Hopes fade for anti-no-deal Brexit alliance

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Splits in the anti-no-deal alliance of MPs in parliament threatened to stymie efforts to stop a no-deal Brexit yesterday as Conservatives and independent MPs ruled out backing plans brokered by Jeremy Corbyn, The Guardian reports.

The row between the Lib Dems and Labour deepened as the Labour mayor of London, Sadiq Khan, urged the Lib Dem leader, Jo Swinson, to reconsider Corbyn’s offer to head a temporary government to stop a no-deal Brexit, and the party’s former leader Vince Cable demanded Corbyn name a unity figure whom he would back if his plan failed.

Corbyn’s hopes of forming a unity government appeared to be fading as a number of prominent Conservatives working to stop a no-deal Brexit also ruled out any mechanism to put the Labour leader in No 10.

The Tory MP Dominic Grieve, who has previously suggested he could vote against the government in a no-confidence vote, said he would not go as far as facilitating a Corbyn government. “Jeremy Corbyn is unfortunately a deeply divisive figure and in trying to stop a no-deal Brexit it is not my purpose to help him into Downing Street,” he said.

In the latest attempt to convince wavering MPs of Labour’s plan, Khan wrote to Swinson saying her proposal to install a Tory or Labour grandee at the helm of a unity government was also not viable.

“The Liberal Democrats’ continued insistence that Jeremy Corbyn could not lead this potential unity government is now the single biggest obstacle to stopping no deal,” he wrote in a letter seen by the Guardian.

Khan, who has previously been an outspoken critic of Corbyn, including on his Brexit policy, said a vote of no confidence and a temporary Labour administration to extend article 50 was the “only certain path” to stopping a no-deal Brexit. In his letter, Khan said it was “crystal clear” that Boris Johnson’s intention was to pursue a no-deal Brexit and said he was writing to Swinson “with a personal plea from one ardent remainer to another”.

“Constitutional experts are warning that there may be only one chance left to stop Boris Johnson delivering a no-deal,” he wrote. “That involves defeating his government in a vote of no confidence as soon as parliament returns in September, and then forming a short-term government of national unity in order to get an extension of article 50 and trigger a general election.”

Khan said an alternative government forged in the 14 days after a no-confidence vote, before the triggering of an automatic general election, was the only guaranteed way to stop no-deal Brexit.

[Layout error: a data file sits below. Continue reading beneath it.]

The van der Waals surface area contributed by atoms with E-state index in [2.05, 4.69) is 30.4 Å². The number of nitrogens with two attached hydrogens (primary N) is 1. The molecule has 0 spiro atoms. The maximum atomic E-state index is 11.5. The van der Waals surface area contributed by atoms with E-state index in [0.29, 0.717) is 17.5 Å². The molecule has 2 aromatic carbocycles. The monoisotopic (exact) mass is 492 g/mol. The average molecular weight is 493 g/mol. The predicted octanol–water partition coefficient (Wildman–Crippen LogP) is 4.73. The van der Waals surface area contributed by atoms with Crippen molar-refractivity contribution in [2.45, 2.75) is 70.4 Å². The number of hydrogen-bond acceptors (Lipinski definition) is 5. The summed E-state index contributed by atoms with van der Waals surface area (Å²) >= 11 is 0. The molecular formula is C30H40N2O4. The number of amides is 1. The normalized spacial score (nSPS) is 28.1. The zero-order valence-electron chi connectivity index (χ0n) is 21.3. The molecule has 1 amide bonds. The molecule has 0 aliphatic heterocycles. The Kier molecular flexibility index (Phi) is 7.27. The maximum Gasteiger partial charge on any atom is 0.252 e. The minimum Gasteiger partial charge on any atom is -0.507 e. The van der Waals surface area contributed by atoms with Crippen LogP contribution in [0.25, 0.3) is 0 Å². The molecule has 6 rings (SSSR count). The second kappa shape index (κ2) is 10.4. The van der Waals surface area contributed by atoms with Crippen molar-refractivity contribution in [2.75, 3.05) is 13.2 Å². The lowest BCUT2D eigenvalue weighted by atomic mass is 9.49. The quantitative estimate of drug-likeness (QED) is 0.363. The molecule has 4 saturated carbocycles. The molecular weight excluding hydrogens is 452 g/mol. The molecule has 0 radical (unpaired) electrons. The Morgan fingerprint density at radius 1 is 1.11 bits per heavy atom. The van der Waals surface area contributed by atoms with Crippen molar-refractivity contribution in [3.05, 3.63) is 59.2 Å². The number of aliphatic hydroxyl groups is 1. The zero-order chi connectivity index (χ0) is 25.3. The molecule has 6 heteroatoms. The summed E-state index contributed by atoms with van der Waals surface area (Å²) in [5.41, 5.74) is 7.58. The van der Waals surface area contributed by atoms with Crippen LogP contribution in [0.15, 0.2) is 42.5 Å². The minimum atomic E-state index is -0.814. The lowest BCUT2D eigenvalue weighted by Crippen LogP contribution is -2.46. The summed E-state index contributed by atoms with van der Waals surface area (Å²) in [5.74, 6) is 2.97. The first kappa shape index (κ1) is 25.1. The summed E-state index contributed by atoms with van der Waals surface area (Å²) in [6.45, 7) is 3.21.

“There is no doubt that Jeremy Corbyn is the only viable choice to lead a temporary government of national unity in order to stop no-deal,” he said. “There is simply no viable parliamentary majority or justification for any of the alternatives you have put forward … It is not too late to do the right thing in the national interest and change your position for these crucial talks.”

Swinson dismissed Corbyn’s offer on Wednesday but has since said she is open to discussions, while warning that Labour would be unable to get enough Conservative votes – or votes from former Labour MPs sitting as independents – to make the plan viable, even with Lib Dem support.

Swinson had proposed Ken Clarke or Harriet Harman, the longest serving male and female MPs, as neutral figures who could lead a temporary government.

Clarke, who told the BBC yesterday that he had been on holiday and had not followed the news closely about a potential unity government, said he was nevertheless willing to be considered as a potential leader of a unity government.

“If it was the only way in which the plain majority in the House of Commons that is opposed to a no-deal exit could find a way forward … I wouldn’t object to it,” he told BBC Radio 4’s PM programme. “But there’s an awful lot to be gone through before then and I haven’t been taking part in any talks with anybody for the last fortnight.”

Clarke said it was wrong “factually and constitutionally” for Corbyn to portray himself as the only viable figure to lead a unity government.

However, he offered another role for any unity government – a remit to negotiate a new Brexit deal – when others had suggested it should be restricted to negotiating an extension to article 50 and then calling either an election, which is Corbyn’s preference, or a referendum, which some MPs would prefer.

Clarke said he would lead a “singleissue, short-term government” with a policy to “sort out Brexit” – a far cry from the preferred Lib Dem route of a second referendum.

Tory MPs came under heavy pressure yesterday to distance themselves from Corbyn’s proposal. The former justice secretary David Gauke tweeted: “If anyone thinks the answer is Jeremy Corbyn, I think they’re probably asking the wrong question.”

Other independent MPs also came out swinging against the Labour leader. Anna Soubry, the former Tory MP who now leads the Independent Group for Change, said her five MPs “will not support nor facilitate any government led by Jeremy Corbyn”.

John Woodcock, another former Labour MP and fierce critic of Corbyn, said in a tweet directed at former party colleagues that they were “giving this gaslighting racist regime the keys to Number 10 to stop Brexit … you really expect these serial liar hard left Brexiteers to honour their second referendum pledge as they smash up the country? For God’s sake, wake up.”

The article appeared on The Print version of the Guardian.

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